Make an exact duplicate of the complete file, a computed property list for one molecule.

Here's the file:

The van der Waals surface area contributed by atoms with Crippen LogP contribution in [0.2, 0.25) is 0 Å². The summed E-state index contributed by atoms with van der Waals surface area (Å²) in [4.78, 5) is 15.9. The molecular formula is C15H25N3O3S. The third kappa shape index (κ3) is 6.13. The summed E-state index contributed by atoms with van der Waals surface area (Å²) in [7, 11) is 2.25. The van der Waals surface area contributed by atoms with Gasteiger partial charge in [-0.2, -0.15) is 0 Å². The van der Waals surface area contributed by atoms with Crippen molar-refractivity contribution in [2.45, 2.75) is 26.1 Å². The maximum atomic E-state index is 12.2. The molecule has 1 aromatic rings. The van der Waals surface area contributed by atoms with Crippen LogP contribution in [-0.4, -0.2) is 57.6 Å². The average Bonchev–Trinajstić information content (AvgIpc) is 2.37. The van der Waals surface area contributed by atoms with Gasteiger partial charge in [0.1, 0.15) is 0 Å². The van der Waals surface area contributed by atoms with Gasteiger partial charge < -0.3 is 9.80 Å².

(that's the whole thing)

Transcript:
The van der Waals surface area contributed by atoms with Crippen LogP contribution in [0.2, 0.25) is 0 Å². The summed E-state index contributed by atoms with van der Waals surface area (Å²) in [4.78, 5) is 15.9. The molecular formula is C15H25N3O3S. The third kappa shape index (κ3) is 6.13. The summed E-state index contributed by atoms with van der Waals surface area (Å²) in [7, 11) is 2.25. The van der Waals surface area contributed by atoms with Gasteiger partial charge in [-0.2, -0.15) is 0 Å². The van der Waals surface area contributed by atoms with Crippen molar-refractivity contribution in [2.45, 2.75) is 26.1 Å². The maximum atomic E-state index is 12.2. The molecule has 1 aromatic rings. The van der Waals surface area contributed by atoms with Crippen LogP contribution in [-0.4, -0.2) is 57.6 Å². The average Bonchev–Trinajstić information content (AvgIpc) is 2.37. The van der Waals surface area contributed by atoms with Gasteiger partial charge in [0.1, 0.15) is 0 Å². The van der Waals surface area contributed by atoms with Gasteiger partial charge < -0.3 is 9.80 Å².